No. 6, named "The Narrows" is really fun. You gotta hit it straight -- off the fairway is dead. It's only 307 yards, all uphill, and big hitters will be tempted to go for it all. If that wasn't enough fun, the seventh, named "Calamity Jane" is really a formidable task. You have a 223-yard shot over a gully filled with oaks and sandstone boulders. Hit the green or count on a double bogey. The critter sitting on the sandstone rock won't even flinch when you come up short in his habitat.

From the fairway of the 8th hole you are on top of the mesa part of "The Ridge" where you can see south to 14,110-foot Pike's Peak and to Devil's Head and Mt. Evans in the west. Northward you can see downtown Denver.

No. 9, named "Nastar", is all downhill. It's a par-4, 476 yards, but your second shot downhill lie makes this the No. 1 handicap hole.

The signature hole is the par-4 15th. It's only 338 yards but there is 40-foot-high Ponderosa pine in the middle of the fairway. If you negotiate the tree correctly and zip by it, this hole is simple. If you hit the tree or come up behind it this hole isn't so simple.

No. 17, a par-3, 175-yarder, has a stone tower lurking behind the green and four bunkers guarding it -- a nice aesthetic setup to what you will see on the 18th tee.

The Ridge at Castle Pines North was opened in 1997 and averages 29,000 rounds a year.

"People tell me all the time that we are the best-kept secret in Colorado golf," Small said, who was head professional until Director of Golf Mark Kizzire resigned weeks ago. "We don't want that title. We don't want to be a secret."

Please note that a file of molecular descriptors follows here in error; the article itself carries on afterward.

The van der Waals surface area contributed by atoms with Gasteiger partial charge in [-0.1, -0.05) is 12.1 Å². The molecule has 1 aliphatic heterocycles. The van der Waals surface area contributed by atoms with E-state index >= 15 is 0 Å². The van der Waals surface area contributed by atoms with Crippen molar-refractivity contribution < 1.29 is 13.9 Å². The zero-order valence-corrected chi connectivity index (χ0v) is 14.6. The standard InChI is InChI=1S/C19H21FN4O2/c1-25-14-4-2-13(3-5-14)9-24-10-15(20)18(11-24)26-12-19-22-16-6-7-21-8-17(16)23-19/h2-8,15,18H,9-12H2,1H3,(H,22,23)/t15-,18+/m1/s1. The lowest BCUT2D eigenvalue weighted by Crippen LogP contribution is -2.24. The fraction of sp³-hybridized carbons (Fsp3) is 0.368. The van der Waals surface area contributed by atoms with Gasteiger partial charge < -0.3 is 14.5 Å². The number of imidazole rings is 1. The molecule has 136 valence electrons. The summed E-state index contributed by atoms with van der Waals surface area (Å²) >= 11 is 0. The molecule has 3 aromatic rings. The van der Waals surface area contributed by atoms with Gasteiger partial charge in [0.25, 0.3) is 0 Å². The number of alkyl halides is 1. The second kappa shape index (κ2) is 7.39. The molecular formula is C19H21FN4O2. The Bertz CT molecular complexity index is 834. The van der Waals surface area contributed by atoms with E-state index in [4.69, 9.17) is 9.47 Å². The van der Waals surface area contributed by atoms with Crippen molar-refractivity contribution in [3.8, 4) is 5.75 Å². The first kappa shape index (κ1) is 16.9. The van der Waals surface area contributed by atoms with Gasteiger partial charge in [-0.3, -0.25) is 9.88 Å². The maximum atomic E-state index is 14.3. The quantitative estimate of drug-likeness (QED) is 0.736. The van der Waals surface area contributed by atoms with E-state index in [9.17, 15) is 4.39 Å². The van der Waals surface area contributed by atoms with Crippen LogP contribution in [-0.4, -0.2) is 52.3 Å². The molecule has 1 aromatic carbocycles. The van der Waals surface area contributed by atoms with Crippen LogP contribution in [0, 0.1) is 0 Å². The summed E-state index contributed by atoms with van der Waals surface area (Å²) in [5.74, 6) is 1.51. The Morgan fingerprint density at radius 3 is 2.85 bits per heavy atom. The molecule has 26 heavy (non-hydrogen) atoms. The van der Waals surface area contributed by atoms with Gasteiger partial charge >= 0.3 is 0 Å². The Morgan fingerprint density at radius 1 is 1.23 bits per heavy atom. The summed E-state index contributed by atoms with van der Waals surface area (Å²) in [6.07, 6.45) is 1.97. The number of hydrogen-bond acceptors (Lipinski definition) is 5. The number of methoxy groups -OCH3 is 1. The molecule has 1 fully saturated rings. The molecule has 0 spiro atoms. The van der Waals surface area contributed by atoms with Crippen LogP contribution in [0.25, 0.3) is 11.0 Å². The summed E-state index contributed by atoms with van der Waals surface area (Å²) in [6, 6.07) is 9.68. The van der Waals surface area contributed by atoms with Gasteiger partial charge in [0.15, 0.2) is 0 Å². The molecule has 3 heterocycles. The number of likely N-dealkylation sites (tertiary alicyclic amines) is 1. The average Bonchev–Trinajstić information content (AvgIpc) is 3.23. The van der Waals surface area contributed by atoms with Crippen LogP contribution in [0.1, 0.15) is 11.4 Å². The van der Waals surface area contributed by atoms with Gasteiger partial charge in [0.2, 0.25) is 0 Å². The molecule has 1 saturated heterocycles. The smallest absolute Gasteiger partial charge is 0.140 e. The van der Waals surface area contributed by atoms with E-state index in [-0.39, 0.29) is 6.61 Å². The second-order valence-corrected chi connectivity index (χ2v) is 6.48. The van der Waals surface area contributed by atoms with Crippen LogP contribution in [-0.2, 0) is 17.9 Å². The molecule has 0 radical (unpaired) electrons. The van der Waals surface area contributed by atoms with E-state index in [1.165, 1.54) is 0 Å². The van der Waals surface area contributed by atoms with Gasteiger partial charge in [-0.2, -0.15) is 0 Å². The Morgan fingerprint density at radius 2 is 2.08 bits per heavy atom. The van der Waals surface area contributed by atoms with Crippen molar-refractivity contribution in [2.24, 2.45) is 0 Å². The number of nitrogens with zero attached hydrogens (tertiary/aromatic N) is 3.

"Our customers are 77 percent locals," Small said. "We hope to get more locals and hope we lose the title of being a well-kept secret. We like to think we are a private-upscale facility and we want people to come out and be a member for a day.

"Even though the back nine is more scenic," Small said, "I think the front nine is the more challenging test of golf."

"I like to walk when I play golf," Smink said. "You can't walk this course and the rule to keep carts on the path promotes slower play."

Actually, Golf Magazine's recent survey of slow play rates "carts on path only" as the No. 7 cause of slow play today. However, it sure keeps those fairways at The Ridge looking nice.

The amenities for your $100 (twilight fee is $65) ticket includes a bag drop (someone will greet you and take your bag), range, putting area (perfect bentgrass!), bag tag and yardage book. The starter will come get you at the range and start you on a nine-minute tee-off interval. She will also give you a briefing about etiquette, remind you of keeping the pace of play quick and where you will find yardage markers on the course.

The Ridge Restaurant, serving breakfast, lunch and dinner, gets lots of non-golfers in for the view and outside patio seating.

Directions: From Denver: I-25 south to exit #188 (Castle Pines Parkway). Right on Castle Pines Parkway; two miles to entrance to The Ridge. From Colorado Springs: I-25 north to exit #188 (Castle Pines Parkway). Right on Castle Pines Parkway; two miles to entrance to The Ridge.

The Ridge at Castle Pines North
1414 Castle Pines Pkwy
Castle Rock, Colorado 80104
Phone: (303) 688-0100
Fax: (303) 688-0128

David R. HollandDavid R. Holland, Contributor

David R. Holland is an award-winning former sportswriter for The Dallas Morning News, football magazine publisher, and author of The Colorado Golf Bible. Before launching a career as a travel/golf writer, he achieved the rank of Lieutenant Colonel in the Air Force reserve, serving during the Vietnam and Desert Storm eras. Follow Dave on Twitter @David_R_Holland.